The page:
This is another catchy song, and again made all the more better by sticking with the local language, this time beautiful Italian. The 15 year old twin sisters sound great too, so let’s hope they can bring their energy and chemistry and that dangerous long hair from the video to the stage without taking out someone’s eye swishing it about. Viva!
4) FYR Macedonnia – Ivana Petkovska and Magdalena Aleksovska – Pletenka
A really nice bouncy song with a funky electronic sound, and with surprisingly pleasant voices at just 13 years of age. I can’t see it doing that well, which is fine by me! It wouldn’t be a Eurovision if my favourites didn’t tank.
5) Montenegro – Jana Mirkovic – Oluja
Another bouncy one, with a hint of ethnic Balkan and even ABBA. At 15, Jana is one of the older singers, so should be reasonably accomplished live and has a decent voice. Geez, Montenegro, stop seducing us with so many great images of your country. It started with senior ESC last year and it continues here.
Four Stars (Very Good)
Russia – Mikhail Smirnov – Mechta (Dream)
One that’s trying to copy last year’s winner. It’s actually much better, the kid can sing, and the girls will love him. Being a bit too long and a bit too soppy kept it out of the Fab Five.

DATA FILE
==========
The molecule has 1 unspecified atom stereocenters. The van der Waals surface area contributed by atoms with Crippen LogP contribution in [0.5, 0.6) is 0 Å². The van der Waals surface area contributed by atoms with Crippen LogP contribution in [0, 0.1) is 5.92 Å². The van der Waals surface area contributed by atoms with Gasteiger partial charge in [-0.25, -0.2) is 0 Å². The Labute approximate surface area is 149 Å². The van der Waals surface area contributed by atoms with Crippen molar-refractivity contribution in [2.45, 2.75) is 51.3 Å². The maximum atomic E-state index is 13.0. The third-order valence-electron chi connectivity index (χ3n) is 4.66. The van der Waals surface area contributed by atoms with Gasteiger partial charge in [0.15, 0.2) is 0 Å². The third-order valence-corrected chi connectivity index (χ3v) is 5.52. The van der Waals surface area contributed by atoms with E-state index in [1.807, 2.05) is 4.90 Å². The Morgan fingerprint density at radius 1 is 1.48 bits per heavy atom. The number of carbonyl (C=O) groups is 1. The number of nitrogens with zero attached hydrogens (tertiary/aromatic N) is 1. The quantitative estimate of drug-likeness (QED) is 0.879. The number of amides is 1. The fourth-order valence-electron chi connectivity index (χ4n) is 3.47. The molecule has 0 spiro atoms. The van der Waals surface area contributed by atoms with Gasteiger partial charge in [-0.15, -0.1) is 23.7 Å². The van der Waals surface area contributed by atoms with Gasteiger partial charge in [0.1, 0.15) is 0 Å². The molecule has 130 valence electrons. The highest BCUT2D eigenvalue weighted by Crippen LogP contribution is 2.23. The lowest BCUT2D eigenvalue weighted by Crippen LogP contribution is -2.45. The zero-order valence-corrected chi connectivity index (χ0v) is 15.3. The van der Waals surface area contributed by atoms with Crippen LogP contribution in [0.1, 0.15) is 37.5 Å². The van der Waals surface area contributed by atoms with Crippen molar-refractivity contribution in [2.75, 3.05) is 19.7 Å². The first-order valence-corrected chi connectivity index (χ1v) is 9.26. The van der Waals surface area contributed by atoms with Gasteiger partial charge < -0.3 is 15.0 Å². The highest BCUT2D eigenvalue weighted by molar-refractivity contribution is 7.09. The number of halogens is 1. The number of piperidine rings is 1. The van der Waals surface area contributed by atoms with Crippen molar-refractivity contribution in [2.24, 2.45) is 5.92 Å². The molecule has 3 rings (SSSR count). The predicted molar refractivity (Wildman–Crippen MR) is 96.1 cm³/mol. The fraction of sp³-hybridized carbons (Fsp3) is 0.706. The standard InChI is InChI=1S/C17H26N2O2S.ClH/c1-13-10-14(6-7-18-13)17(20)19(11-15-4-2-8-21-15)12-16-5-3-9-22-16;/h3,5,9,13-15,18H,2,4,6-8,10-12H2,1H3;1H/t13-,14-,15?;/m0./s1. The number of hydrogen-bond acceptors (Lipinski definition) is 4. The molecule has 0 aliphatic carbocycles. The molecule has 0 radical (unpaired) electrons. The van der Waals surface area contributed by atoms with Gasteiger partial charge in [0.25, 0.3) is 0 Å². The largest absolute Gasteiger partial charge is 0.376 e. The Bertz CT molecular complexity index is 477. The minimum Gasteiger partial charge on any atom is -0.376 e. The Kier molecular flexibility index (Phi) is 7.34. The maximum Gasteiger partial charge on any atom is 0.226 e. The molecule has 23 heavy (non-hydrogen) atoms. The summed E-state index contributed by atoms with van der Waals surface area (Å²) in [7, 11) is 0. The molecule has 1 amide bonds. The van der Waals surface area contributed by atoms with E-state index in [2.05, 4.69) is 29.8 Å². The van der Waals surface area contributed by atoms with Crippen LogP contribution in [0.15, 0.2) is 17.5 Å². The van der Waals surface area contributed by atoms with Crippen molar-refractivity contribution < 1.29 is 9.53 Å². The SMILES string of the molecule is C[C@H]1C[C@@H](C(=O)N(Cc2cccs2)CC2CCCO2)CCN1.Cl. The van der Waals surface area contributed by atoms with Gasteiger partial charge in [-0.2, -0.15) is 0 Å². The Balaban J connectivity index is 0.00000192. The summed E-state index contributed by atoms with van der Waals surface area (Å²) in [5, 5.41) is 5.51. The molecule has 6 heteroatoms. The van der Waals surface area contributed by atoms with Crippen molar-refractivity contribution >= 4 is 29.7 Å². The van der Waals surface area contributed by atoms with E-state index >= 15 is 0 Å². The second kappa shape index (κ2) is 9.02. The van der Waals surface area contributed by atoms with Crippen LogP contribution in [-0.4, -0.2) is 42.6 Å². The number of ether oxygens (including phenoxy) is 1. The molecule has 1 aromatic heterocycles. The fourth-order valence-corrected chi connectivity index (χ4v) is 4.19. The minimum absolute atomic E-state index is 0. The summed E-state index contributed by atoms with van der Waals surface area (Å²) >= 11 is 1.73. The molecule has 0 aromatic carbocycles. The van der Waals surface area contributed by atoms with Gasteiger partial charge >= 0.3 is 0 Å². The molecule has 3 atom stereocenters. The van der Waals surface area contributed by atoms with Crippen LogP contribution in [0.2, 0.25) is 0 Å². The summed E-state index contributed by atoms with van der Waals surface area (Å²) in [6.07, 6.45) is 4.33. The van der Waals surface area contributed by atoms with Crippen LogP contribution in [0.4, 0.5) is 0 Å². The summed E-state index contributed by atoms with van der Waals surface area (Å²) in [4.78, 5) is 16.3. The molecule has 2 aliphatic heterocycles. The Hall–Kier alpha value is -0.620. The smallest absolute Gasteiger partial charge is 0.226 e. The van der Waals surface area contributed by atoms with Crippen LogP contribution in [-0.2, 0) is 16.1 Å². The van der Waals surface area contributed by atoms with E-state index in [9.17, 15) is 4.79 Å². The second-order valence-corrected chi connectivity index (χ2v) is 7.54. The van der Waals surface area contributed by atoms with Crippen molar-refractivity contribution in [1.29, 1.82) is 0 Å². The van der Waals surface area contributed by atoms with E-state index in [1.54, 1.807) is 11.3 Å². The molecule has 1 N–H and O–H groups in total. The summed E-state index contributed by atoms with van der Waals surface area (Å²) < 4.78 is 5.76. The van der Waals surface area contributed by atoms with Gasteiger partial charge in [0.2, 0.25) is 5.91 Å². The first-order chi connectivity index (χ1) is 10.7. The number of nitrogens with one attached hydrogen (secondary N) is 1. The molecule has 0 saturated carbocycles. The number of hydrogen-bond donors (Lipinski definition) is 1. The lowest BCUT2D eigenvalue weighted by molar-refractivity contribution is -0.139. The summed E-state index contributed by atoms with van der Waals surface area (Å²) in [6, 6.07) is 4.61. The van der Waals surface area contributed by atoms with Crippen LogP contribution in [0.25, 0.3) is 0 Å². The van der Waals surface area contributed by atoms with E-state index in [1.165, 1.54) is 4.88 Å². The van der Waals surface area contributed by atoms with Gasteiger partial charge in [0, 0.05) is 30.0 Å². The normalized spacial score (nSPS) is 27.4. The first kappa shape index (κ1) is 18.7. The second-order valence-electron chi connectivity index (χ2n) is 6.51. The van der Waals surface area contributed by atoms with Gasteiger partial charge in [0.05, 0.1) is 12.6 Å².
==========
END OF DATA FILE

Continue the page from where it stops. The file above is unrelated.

Three Stars (Good)
Albania – Mishela Rapo – Dambaje
The sweetest voice in the competition and an interesting African rhythm. It gets a bit too repetitive and maybe even too pretentious.
Malta – Destiny Chukunyere – Not My Soul
Probably the most natural singer, and a nice, soulful voice. The song gets repetitive and I really hate head wobbles. Also, why always these positive, optimistic names like Destiny? I’d pay someone to name their kid Uncertainty.
Netherlands – Shalisa – Million Lights
A really nice voice let down by a meandering song. It’ll probably present better on stage and I would not be surprised to see this do well
San Marino – Kamilla Ismailova – Mirror
Very pleasant. A bit more substance to the song and it rates higher.
Serbia – Lena Stamenkovic – Lenina pesma
A cute song and singer. This time probably the under-developed voice is holding this back.
Slovenia – Lina Kuduzovic – Prva ljubezen / First Love